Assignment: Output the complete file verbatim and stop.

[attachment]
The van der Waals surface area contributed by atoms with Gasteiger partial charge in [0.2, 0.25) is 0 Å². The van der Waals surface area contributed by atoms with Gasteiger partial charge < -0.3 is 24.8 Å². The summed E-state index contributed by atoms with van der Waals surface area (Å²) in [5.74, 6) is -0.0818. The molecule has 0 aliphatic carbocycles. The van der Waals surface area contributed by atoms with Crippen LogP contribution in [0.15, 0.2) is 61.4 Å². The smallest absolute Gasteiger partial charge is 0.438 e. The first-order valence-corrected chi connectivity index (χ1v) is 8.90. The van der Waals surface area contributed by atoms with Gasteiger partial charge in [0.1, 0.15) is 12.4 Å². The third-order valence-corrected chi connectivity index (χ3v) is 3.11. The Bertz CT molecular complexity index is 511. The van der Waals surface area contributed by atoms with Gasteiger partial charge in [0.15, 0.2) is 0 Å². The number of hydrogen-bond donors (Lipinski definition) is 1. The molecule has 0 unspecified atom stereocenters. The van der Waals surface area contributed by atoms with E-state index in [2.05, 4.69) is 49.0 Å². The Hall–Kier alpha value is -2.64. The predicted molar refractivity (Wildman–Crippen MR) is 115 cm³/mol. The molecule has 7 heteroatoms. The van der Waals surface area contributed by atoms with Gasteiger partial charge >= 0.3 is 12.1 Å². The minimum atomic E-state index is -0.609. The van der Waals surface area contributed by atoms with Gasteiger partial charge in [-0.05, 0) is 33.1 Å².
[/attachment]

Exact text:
The van der Waals surface area contributed by atoms with Gasteiger partial charge in [0.2, 0.25) is 0 Å². The van der Waals surface area contributed by atoms with Gasteiger partial charge < -0.3 is 24.8 Å². The summed E-state index contributed by atoms with van der Waals surface area (Å²) in [5.74, 6) is -0.0818. The molecule has 0 aliphatic carbocycles. The van der Waals surface area contributed by atoms with Crippen LogP contribution in [0.15, 0.2) is 61.4 Å². The smallest absolute Gasteiger partial charge is 0.438 e. The first-order valence-corrected chi connectivity index (χ1v) is 8.90. The van der Waals surface area contributed by atoms with Gasteiger partial charge in [0.1, 0.15) is 12.4 Å². The third-order valence-corrected chi connectivity index (χ3v) is 3.11. The Bertz CT molecular complexity index is 511. The van der Waals surface area contributed by atoms with Gasteiger partial charge in [0.15, 0.2) is 0 Å². The number of hydrogen-bond donors (Lipinski definition) is 1. The molecule has 0 unspecified atom stereocenters. The van der Waals surface area contributed by atoms with E-state index in [2.05, 4.69) is 49.0 Å². The Hall–Kier alpha value is -2.64. The predicted molar refractivity (Wildman–Crippen MR) is 115 cm³/mol. The molecule has 7 heteroatoms. The van der Waals surface area contributed by atoms with Gasteiger partial charge >= 0.3 is 12.1 Å². The minimum atomic E-state index is -0.609. The van der Waals surface area contributed by atoms with Gasteiger partial charge in [-0.05, 0) is 33.1 Å².